By Lisa Johnston
New products on display at the American International Toy Fair, held in N
You approach the service counter of a typical retailer, any retailer, armed only with a defective product and the extended service you purchased on it. You recall back one year ago when you purchased the product. The sales associate spun a glowing tale of being able to take care of you and your product for an additional three years beyond the manufacturer’s warranty. You were skeptical as it was explained to you about all the time, money and headaches that you would avoid if you bought their service contract. By the time they were done you were sold. You wanted the plan, you needed that plan. It was pricey, but the peace of mind it provided was well worth the investment. Besides, the sales associate was just so darn sincere.
Fast-forward one year. As you make the long walk to the customer service counter, it starts to resemble a scene right out of a Clint Eastwood western. You receive a steely look from the person working behind the customer service counter. You imagine yourself in the center of town on a lonely, empty street while tumbleweeds roll by.
On the other end of the street is someone you thought was your friend but now looks ready to draw on you once the word is given. You nervously lay down the product and place the paperwork for the extended warranty on the box. The person behind the customer-service counter looks at you first, then the box and paperwork, then back at you with a look of sheer contempt. That’s when you realize you’re in trouble. Faster than drawing a Colt revolver from his holster, the associate starts asking you questions meant to win this showdown:
BANG! “When did you purchase this?”
BANG! “Did you call the 800# first?”
BANG! “You know we’re going to have to test this?”
BANG! “We’re going to have to send this out and determine if it’s covered or not.”
You stagger from the rapid fire that has just occurred. Suddenly you come to realize this wasn’t what was described to you when you bought the service contract, which now seems to be an eternity ago. As you stand there stunned and defensive, the words ring in your ears: “It will save you time, money and headaches.” As you go through the painful process, you begin to wonder, “In the westerns, didn’t the good guy always win”?
All right, I admit it; this was a rather dramatic example of what many customers go through today when they attempt to get their product serviced.
The simple point is many companies spend millions on training and materials to teach their employees how to effectively sell service contracts. For the sake of full disclosure, my company is an industry leader in that field. I have made a living on teaching sales associates how to be more successful selling service contracts. About a year ago, I started addressing what happens after the contract is sold in my trainings. This came about because of the way I was handled by various retailers when I made claims on my service contracts. It really opened my eyes to experiences that customers have when they need to take advantage of their plans. The reason is simple - we spend so much time and energy worrying about the front end sale, we forget, or perhaps we never thought about, the customer service experience after the sale.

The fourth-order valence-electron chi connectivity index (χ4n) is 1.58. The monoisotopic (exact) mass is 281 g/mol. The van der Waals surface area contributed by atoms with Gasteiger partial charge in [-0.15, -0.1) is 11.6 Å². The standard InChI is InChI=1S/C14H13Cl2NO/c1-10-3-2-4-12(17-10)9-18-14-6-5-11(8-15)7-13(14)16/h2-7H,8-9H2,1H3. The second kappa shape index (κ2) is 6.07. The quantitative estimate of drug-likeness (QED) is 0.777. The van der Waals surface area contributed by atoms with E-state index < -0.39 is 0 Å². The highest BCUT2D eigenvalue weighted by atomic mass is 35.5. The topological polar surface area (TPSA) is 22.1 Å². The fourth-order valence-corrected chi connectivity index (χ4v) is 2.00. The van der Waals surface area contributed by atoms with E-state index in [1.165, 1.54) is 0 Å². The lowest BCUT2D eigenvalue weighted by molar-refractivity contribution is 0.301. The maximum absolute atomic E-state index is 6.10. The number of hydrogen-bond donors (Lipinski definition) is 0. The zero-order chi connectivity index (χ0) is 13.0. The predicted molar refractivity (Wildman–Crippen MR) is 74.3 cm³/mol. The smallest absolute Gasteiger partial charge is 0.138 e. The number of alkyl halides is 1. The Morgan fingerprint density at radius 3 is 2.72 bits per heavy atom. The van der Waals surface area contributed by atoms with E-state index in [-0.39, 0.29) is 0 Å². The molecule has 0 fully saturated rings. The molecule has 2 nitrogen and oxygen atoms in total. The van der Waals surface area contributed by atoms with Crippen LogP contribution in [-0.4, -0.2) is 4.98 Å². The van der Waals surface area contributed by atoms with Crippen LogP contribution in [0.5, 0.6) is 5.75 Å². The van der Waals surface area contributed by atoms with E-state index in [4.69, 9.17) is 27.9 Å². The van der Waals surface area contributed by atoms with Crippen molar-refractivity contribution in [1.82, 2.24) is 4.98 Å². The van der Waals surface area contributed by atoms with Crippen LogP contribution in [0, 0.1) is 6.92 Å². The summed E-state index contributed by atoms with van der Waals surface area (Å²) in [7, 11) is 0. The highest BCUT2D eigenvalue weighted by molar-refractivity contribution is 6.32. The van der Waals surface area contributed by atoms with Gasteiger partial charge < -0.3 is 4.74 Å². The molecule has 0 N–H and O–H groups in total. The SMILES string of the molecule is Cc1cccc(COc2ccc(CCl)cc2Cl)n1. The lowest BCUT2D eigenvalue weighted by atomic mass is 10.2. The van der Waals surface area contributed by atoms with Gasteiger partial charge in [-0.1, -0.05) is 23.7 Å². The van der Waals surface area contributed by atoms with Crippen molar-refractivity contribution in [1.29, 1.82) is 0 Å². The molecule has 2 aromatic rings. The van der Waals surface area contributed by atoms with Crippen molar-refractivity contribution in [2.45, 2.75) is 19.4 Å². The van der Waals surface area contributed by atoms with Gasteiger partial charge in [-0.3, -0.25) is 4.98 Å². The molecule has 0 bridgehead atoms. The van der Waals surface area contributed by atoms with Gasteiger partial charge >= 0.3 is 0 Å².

The most important aspect of good customer service isn’t during the sale, but long after the sale. How a customer is treated after they have made a purchase dictates whether or not they will ever shop with you again. Retailers must take the time to train their people on the art of handling the customer when they come to the store with an extended-service plan claim. Now, I am not saying that no matter what the situation, you must take care of the customers. There will be times when a product may not be covered under your plan. There is, however, a right way and a wrong way to handle those situations. The question you need to ask yourself is, “Have I taught my people how to handle these situations the right way?” If not, you may play into people’s misconception of service contracts, ensuring they will never purchase a plan going forward.
Think of all the publications and TV consumer advocates whose mantra is that extended-service plans are sold for profit and not to take care of the customers. The way the customer is handled either contradicts or verifies what was reported.
It’s time retailers started keeping a close eye on what happens on the back end of a service contract. The customer needs to feel relief that they purchased the plan you offered. You made a promise to them, and you plan on happily fulfilling that promise. It’s imperative that when that customer walks out the door, they have to feel like the best decision they made was buying a plan from you! That won’t happen if the time isn’t taken to teach the people in the store the “proper” way of handling an extended-service plan claim. That can’t happen without proper training.
So, to quote Clint Eastwood, “Go ahead, make the customer’s day.” (OK, a little creative license.)
John Quattrucci, president, Stuart & Associates
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